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Changes in REVEAL risk score in patients with pulmonary arterial hypertension treated with macitentan in clinical practice: results from the PRACMA study

Changes in REVEAL risk score in patients with pulmonary arterial hypertension treated with macitentan in clinical practice: results from the PRACMA study View Article Escribano-Subias P, López R, Almenar L, Lázaro M, Forn I, Torrent A, Blanco I, Barberà JA; PRACMA investigators. BMC Pulm Med. 2020 Jun 2;20(1):154. doi: 10.1186/s12890-020-01197-5. PMID: 32487059 Take Home Points: REVEAL = Registry to Evaluate Early and Long-Term PAH Disease Management. The PRACMA study is a Spanish retrospective, observational analysis of patients with pulmonary hypertension or pulmonary arterial hypertension associated with connective tissue disease or CHD. All patients were treated with macitentan for > 6 months as monotherapy or as part of combined therapy. The REVEAL risk score and risk strata were calculated at the start of macitentan treatment and > 6 months in patients with > 7 out of 12 valid REVEAL components In the final analysis, 57 patients had enough data to calculate a REVEAL score Median time of macitentan treatment was 10.5 months. The mean REVEAL score was 8.7 points at baseline and 7.2 points after > 6 month follow up. REVEAL components which significantly improved with macitentan treatment were WHO class (64% class III at initiation and 24% after > 6 months, p=0.00001); 6 minute walk test (mean change 42m, p<0.01); BNP or NTproBNP (mean change of -157pg/ml and -530 pg./ml, respectively, p<005) and pulmonary vascular resistance (mean change -3.4 WU, p<0.01). Only 12% of patients (n=10) had ACHD. Commentary from Dr. Damien Cullington (Liverpool, UK), section editor of ACHD Journal Watch:  The PRACMA study is a Spanish observational dataset of patients with inherited and acquired pulmonary hypertension (PH) – only 12% of patients in this study had congenital heart disease. 28 PH centres in Spain contributed data between Sept 2016-Sept 2017. This primary aim was to measure change in REVEAL risk score in patients with PH who were started on macitentan treatment. The REVEAL score (originally published in 2012) is calculated from 12 variables (Figure 1). It is generically used  as a composite measure of disease stability/improvement/deterioration in patients with PH. In the analysis, ‘incident’ patients were defined as those diagnosed < 6 months prior to starting macitentan. ‘Prevalent’ patients were those diagnosed with PH > 6 months before starting macitentan. The REVEAL risk score was calculated at baseline and at > 6 month time points. Patients were selected with at least 7/12 valid components. Although 88 patients were originally assessed for eligibility for this analysis, only 57 patients of the original group had enough data points to calculate a REVEAL score. The demographics of the baseline dataset are shown in Table 1. Results At baseline, the mean REVEAL score was 8.7 points, and at > 6 month time point, had decreased to 7.2 points – the mean change in score was -1.4 (-2.0, -0.9 ) points (p<00001). In the ‘incident’ patient group, the REVEAL score improved in 61% versus, in the ‘prevalent’ group, 56% of patients’ REVEAL scores improved. A more detailed analysis of the change in REVEAL risk score within incident/prevalent groups and according to their mono or combination therapy with macitentan is shown in Table 2. The REVEAL score improved in 57% of patients - 26% had no change and it increased in 16% (Figure 2). The mean effect of Macitentan in a aetiologically heterogenous cohort of patients with PH is an improvement functional capacity and objective measures such as 6MWT, natriuretic peptide levels and PVR in patients with PH who are new to treatment (‘incident’) or who are known to have PH and macitentan is introduced either as an add on agent or new treatment (Table 3). Table 3. Changes in individual REVEAL components at > 6-month time point Limitations This observational study had very low numbers of ACHD patients and we should not be tempted to draw generic conclusions to then generically treat ACHD-PH patients with macitentan. The MAESTRO study in 2019, which enrolled patients with Eisenmenger syndrome, showed that macitentan had no statistically significant benefit compared to placebo in terms of improving exercise capacity over a 4 month follow up. Further research and longer term follow up will be helpful to guide longer term treatment decisions. Conclusions Macitentan is no doubt useful agent in the therapeutic armamentarium to selectively treat patients with PH. The PRACMA study shows that therapeutic improvements are possible in patients either as a mono-agent treatment or as part of a combined regimen – improvements are seen in REVEAL score across all severities of PH. This was a relatively small study group with mixed aetiology of PH and a very small number of patients with ACHD. Extrapolating these results to specifically guide treatment choice in our patient group requires caution and comparative review of other larger studies.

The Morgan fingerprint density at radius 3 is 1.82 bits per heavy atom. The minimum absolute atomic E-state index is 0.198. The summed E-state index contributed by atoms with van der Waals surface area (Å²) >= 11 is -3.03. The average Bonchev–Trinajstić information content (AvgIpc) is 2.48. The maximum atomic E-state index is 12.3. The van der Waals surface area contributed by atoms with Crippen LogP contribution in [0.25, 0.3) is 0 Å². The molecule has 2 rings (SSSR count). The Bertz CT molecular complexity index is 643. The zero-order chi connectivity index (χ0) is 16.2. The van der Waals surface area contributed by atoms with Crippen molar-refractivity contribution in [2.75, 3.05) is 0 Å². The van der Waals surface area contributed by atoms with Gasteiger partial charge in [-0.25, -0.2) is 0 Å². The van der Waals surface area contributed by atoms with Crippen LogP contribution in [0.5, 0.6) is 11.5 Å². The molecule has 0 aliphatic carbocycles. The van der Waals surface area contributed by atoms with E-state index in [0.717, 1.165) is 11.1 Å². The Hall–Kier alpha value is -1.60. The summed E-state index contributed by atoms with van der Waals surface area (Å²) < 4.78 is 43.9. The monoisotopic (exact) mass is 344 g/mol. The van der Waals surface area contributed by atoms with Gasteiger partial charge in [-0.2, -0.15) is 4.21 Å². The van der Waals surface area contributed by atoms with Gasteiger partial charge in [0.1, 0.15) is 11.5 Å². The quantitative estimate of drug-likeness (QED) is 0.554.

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X chromosome gene dosage as a determinant of congenital malformations and of age-related comorbidity risk in patients with Turner syndrome, from childhood to early adulthood

X chromosome gene dosage as a determinant of congenital malformations and of age-related comorbidity risk in patients with Turner syndrome, from childhood to early adulthood. Fiot E, Zénaty D, Boizeau P, Haignere J, Dos Santos S, Léger J; French Turner Syndrome Study...